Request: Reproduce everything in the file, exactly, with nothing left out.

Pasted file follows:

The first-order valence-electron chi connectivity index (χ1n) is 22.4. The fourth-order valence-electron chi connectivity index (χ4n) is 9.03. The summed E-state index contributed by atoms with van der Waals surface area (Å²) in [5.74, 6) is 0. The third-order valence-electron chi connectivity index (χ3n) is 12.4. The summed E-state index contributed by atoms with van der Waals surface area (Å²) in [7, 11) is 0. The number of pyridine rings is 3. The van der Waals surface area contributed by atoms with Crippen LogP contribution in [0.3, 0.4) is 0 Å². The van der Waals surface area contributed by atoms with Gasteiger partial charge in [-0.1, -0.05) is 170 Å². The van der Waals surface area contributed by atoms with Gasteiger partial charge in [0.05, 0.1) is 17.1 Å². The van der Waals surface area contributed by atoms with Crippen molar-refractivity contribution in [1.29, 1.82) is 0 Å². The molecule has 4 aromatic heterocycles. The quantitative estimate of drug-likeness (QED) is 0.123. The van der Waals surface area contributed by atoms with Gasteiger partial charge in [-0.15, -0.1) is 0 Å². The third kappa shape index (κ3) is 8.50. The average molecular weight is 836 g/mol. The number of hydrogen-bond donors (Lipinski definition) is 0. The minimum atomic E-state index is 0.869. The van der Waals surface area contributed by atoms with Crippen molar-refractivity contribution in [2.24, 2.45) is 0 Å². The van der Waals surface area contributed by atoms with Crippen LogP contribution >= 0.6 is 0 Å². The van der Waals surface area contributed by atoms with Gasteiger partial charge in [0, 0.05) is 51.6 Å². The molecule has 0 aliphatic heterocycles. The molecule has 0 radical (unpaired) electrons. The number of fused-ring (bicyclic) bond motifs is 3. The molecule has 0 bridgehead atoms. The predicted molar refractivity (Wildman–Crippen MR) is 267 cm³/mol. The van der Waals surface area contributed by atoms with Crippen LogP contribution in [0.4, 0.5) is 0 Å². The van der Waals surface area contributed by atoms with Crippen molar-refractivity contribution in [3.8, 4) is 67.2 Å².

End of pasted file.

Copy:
The first-order valence-electron chi connectivity index (χ1n) is 22.4. The fourth-order valence-electron chi connectivity index (χ4n) is 9.03. The summed E-state index contributed by atoms with van der Waals surface area (Å²) in [5.74, 6) is 0. The third-order valence-electron chi connectivity index (χ3n) is 12.4. The summed E-state index contributed by atoms with van der Waals surface area (Å²) in [7, 11) is 0. The number of pyridine rings is 3. The van der Waals surface area contributed by atoms with Crippen LogP contribution in [0.3, 0.4) is 0 Å². The van der Waals surface area contributed by atoms with Gasteiger partial charge in [-0.1, -0.05) is 170 Å². The van der Waals surface area contributed by atoms with Gasteiger partial charge in [0.05, 0.1) is 17.1 Å². The van der Waals surface area contributed by atoms with Crippen molar-refractivity contribution in [1.29, 1.82) is 0 Å². The molecule has 4 aromatic heterocycles. The quantitative estimate of drug-likeness (QED) is 0.123. The van der Waals surface area contributed by atoms with Gasteiger partial charge in [-0.15, -0.1) is 0 Å². The third kappa shape index (κ3) is 8.50. The average molecular weight is 836 g/mol. The number of hydrogen-bond donors (Lipinski definition) is 0. The minimum atomic E-state index is 0.869. The van der Waals surface area contributed by atoms with Crippen molar-refractivity contribution in [2.24, 2.45) is 0 Å². The van der Waals surface area contributed by atoms with Crippen LogP contribution >= 0.6 is 0 Å². The van der Waals surface area contributed by atoms with Gasteiger partial charge in [0, 0.05) is 51.6 Å². The molecule has 0 aliphatic heterocycles. The molecule has 0 radical (unpaired) electrons. The number of fused-ring (bicyclic) bond motifs is 3. The molecule has 0 bridgehead atoms. The predicted molar refractivity (Wildman–Crippen MR) is 267 cm³/mol. The van der Waals surface area contributed by atoms with Crippen LogP contribution in [0.4, 0.5) is 0 Å². The van der Waals surface area contributed by atoms with Crippen molar-refractivity contribution in [3.8, 4) is 67.2 Å².